By Keith Laing
The Republican sponsor of a Senate bill banning U.S. airlines from being required to trade carbon emissions said Monday he was glad the European Union (EU) requirement has been delayed, but expressed concerns it could be revived later.
The European Union announced Monday it had decided to place the emission rules for airlines on hold for a year to allow the United Nations’s International Civil Aviation Organization (ICAO) time to reach a global agreement on aviation emissions, according to Reuters.
Sen. John Thune (R-S.D.) said Monday that he was grateful for the delay in implementation for the EU airline emission rules, but he said he would be happier if they were abandoned completely.
“While I am pleased the E.U. has temporarily suspended its efforts to unilaterally impose a tax on our airlines flying over U.S. and international airspace, the E.U.’s announcement does not rule out future efforts to tax foreign carriers,” Thune said in a statement released by his office. “Further, the E.U.’s announcement still does not recognize that its system is illegal and that a global solution, not just one deemed acceptable by the E.U., must be the path forward.”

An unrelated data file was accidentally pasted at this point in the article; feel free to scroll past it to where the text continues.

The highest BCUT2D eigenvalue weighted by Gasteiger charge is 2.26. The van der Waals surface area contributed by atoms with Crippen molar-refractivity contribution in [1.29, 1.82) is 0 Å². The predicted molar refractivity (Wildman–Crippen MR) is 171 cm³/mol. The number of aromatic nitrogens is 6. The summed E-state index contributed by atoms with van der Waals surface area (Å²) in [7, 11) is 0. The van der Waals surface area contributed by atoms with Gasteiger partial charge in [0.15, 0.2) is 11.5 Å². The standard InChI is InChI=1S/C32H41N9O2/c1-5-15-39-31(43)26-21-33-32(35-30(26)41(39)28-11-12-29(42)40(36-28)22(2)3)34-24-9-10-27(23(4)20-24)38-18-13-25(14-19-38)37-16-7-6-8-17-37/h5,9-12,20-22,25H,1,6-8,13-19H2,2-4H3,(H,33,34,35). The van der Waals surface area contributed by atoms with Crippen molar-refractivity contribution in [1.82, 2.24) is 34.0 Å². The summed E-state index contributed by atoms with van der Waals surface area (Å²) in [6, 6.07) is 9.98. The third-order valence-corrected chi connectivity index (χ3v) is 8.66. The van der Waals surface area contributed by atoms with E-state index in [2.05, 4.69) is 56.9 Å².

Airlines have campaigned vehemently against the emission rules, arguing that they would have been unfairly applied to the entire lengths of flights to and from European countries, not just time spent in European airspace.
Under the rules, airlines would have been required to reduce their emissions from 2006 levels by 3 percent before 2013 and 5 percent by 2020.
The enforcement mechanisms and fines for noncompliance are similar to cap-and-trade proposals environmentalists once tried to push in the United States.
Thune sponsored a bill with Sen. Claire McCaskill (D-Mo.) to block the EU from applying the emission trading requirement to U.S. airlines.
To win support from those opposed to blocking the requirement, like Sen. John Kerry (D-Mass.), Thune and McCaskill added a provision to their bill instructing the ICAO to address airline emissions separately.
The Senate’s version of the bill was never married with the version of the legislation that was approved by the House last year. The lower chamber’s version of the measure did not include appeals for a replaced emission system.